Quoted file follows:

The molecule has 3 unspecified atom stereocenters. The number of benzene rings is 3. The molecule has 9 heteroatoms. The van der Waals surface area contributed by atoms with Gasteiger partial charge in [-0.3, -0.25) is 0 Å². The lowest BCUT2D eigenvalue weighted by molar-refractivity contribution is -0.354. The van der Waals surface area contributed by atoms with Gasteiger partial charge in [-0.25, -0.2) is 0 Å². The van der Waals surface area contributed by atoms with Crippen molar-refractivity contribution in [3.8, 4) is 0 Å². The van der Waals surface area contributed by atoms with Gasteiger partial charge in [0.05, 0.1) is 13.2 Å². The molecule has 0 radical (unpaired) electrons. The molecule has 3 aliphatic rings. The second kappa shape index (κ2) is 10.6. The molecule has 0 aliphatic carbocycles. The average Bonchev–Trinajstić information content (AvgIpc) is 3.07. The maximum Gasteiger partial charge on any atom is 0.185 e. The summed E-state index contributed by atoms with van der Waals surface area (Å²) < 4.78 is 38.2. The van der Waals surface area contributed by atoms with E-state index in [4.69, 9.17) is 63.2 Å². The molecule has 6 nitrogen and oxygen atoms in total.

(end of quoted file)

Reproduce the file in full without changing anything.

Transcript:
The molecule has 3 unspecified atom stereocenters. The number of benzene rings is 3. The molecule has 9 heteroatoms. The van der Waals surface area contributed by atoms with Gasteiger partial charge in [-0.3, -0.25) is 0 Å². The lowest BCUT2D eigenvalue weighted by molar-refractivity contribution is -0.354. The van der Waals surface area contributed by atoms with Gasteiger partial charge in [-0.25, -0.2) is 0 Å². The van der Waals surface area contributed by atoms with Crippen molar-refractivity contribution in [3.8, 4) is 0 Å². The van der Waals surface area contributed by atoms with Gasteiger partial charge in [0.05, 0.1) is 13.2 Å². The molecule has 0 radical (unpaired) electrons. The molecule has 3 aliphatic rings. The second kappa shape index (κ2) is 10.6. The molecule has 0 aliphatic carbocycles. The average Bonchev–Trinajstić information content (AvgIpc) is 3.07. The maximum Gasteiger partial charge on any atom is 0.185 e. The summed E-state index contributed by atoms with van der Waals surface area (Å²) < 4.78 is 38.2. The van der Waals surface area contributed by atoms with E-state index in [4.69, 9.17) is 63.2 Å². The molecule has 6 nitrogen and oxygen atoms in total.